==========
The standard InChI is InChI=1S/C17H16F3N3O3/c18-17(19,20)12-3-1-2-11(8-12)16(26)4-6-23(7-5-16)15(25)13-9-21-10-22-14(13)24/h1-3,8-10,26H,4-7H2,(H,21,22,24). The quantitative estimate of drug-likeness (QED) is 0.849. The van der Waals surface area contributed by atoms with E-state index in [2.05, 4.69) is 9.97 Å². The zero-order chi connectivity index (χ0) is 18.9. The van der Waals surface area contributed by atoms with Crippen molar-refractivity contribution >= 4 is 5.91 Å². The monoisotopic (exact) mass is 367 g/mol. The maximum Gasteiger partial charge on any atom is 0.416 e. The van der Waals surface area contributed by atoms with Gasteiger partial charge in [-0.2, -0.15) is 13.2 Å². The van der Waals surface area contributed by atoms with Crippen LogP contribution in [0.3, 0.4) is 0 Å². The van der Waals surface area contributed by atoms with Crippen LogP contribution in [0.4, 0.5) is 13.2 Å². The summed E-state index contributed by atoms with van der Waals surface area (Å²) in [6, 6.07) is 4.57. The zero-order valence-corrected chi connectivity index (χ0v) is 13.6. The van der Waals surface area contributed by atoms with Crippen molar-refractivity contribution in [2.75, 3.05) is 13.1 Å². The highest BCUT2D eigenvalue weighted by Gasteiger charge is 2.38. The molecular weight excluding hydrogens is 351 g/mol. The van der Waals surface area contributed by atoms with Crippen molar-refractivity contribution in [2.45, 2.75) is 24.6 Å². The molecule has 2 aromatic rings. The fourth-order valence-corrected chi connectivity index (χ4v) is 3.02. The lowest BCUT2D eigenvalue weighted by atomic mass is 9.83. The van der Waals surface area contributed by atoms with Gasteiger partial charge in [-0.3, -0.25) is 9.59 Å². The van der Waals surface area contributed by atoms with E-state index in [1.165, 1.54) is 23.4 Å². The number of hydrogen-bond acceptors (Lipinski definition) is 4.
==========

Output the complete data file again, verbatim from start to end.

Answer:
The standard InChI is InChI=1S/C17H16F3N3O3/c18-17(19,20)12-3-1-2-11(8-12)16(26)4-6-23(7-5-16)15(25)13-9-21-10-22-14(13)24/h1-3,8-10,26H,4-7H2,(H,21,22,24). The quantitative estimate of drug-likeness (QED) is 0.849. The van der Waals surface area contributed by atoms with E-state index in [2.05, 4.69) is 9.97 Å². The zero-order chi connectivity index (χ0) is 18.9. The van der Waals surface area contributed by atoms with Crippen molar-refractivity contribution >= 4 is 5.91 Å². The monoisotopic (exact) mass is 367 g/mol. The maximum Gasteiger partial charge on any atom is 0.416 e. The van der Waals surface area contributed by atoms with Gasteiger partial charge in [-0.2, -0.15) is 13.2 Å². The van der Waals surface area contributed by atoms with Crippen LogP contribution in [0.3, 0.4) is 0 Å². The van der Waals surface area contributed by atoms with Crippen LogP contribution in [0.4, 0.5) is 13.2 Å². The summed E-state index contributed by atoms with van der Waals surface area (Å²) in [6, 6.07) is 4.57. The zero-order valence-corrected chi connectivity index (χ0v) is 13.6. The van der Waals surface area contributed by atoms with Crippen molar-refractivity contribution in [2.75, 3.05) is 13.1 Å². The highest BCUT2D eigenvalue weighted by Gasteiger charge is 2.38. The molecular weight excluding hydrogens is 351 g/mol. The van der Waals surface area contributed by atoms with Crippen molar-refractivity contribution in [2.45, 2.75) is 24.6 Å². The molecule has 2 aromatic rings. The fourth-order valence-corrected chi connectivity index (χ4v) is 3.02. The lowest BCUT2D eigenvalue weighted by atomic mass is 9.83. The van der Waals surface area contributed by atoms with Gasteiger partial charge in [-0.3, -0.25) is 9.59 Å². The van der Waals surface area contributed by atoms with E-state index in [1.165, 1.54) is 23.4 Å². The number of hydrogen-bond acceptors (Lipinski definition) is 4.